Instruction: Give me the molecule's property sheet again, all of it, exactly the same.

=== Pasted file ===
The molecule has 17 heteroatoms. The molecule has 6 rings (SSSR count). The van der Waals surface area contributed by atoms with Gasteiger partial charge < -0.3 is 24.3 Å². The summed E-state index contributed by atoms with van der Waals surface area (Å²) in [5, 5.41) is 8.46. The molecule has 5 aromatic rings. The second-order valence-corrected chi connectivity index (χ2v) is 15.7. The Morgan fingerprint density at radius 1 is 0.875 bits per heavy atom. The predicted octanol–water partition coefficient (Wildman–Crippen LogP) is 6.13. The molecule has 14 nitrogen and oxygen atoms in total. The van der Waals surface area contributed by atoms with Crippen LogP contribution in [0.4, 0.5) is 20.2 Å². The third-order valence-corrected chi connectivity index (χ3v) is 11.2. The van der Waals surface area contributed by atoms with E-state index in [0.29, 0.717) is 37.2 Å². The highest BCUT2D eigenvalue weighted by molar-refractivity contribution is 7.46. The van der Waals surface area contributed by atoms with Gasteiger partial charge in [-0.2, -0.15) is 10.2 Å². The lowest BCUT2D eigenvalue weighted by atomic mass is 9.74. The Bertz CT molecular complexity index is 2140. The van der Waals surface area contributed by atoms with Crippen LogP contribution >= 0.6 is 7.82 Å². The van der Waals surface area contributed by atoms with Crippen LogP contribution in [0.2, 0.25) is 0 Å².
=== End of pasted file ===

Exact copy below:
The molecule has 17 heteroatoms. The molecule has 6 rings (SSSR count). The van der Waals surface area contributed by atoms with Gasteiger partial charge < -0.3 is 24.3 Å². The summed E-state index contributed by atoms with van der Waals surface area (Å²) in [5, 5.41) is 8.46. The molecule has 5 aromatic rings. The second-order valence-corrected chi connectivity index (χ2v) is 15.7. The Morgan fingerprint density at radius 1 is 0.875 bits per heavy atom. The predicted octanol–water partition coefficient (Wildman–Crippen LogP) is 6.13. The molecule has 14 nitrogen and oxygen atoms in total. The van der Waals surface area contributed by atoms with Crippen LogP contribution in [0.4, 0.5) is 20.2 Å². The third-order valence-corrected chi connectivity index (χ3v) is 11.2. The van der Waals surface area contributed by atoms with E-state index in [0.29, 0.717) is 37.2 Å². The highest BCUT2D eigenvalue weighted by molar-refractivity contribution is 7.46. The van der Waals surface area contributed by atoms with Gasteiger partial charge in [-0.2, -0.15) is 10.2 Å². The lowest BCUT2D eigenvalue weighted by atomic mass is 9.74. The Bertz CT molecular complexity index is 2140. The van der Waals surface area contributed by atoms with Crippen LogP contribution >= 0.6 is 7.82 Å². The van der Waals surface area contributed by atoms with Crippen LogP contribution in [0.2, 0.25) is 0 Å².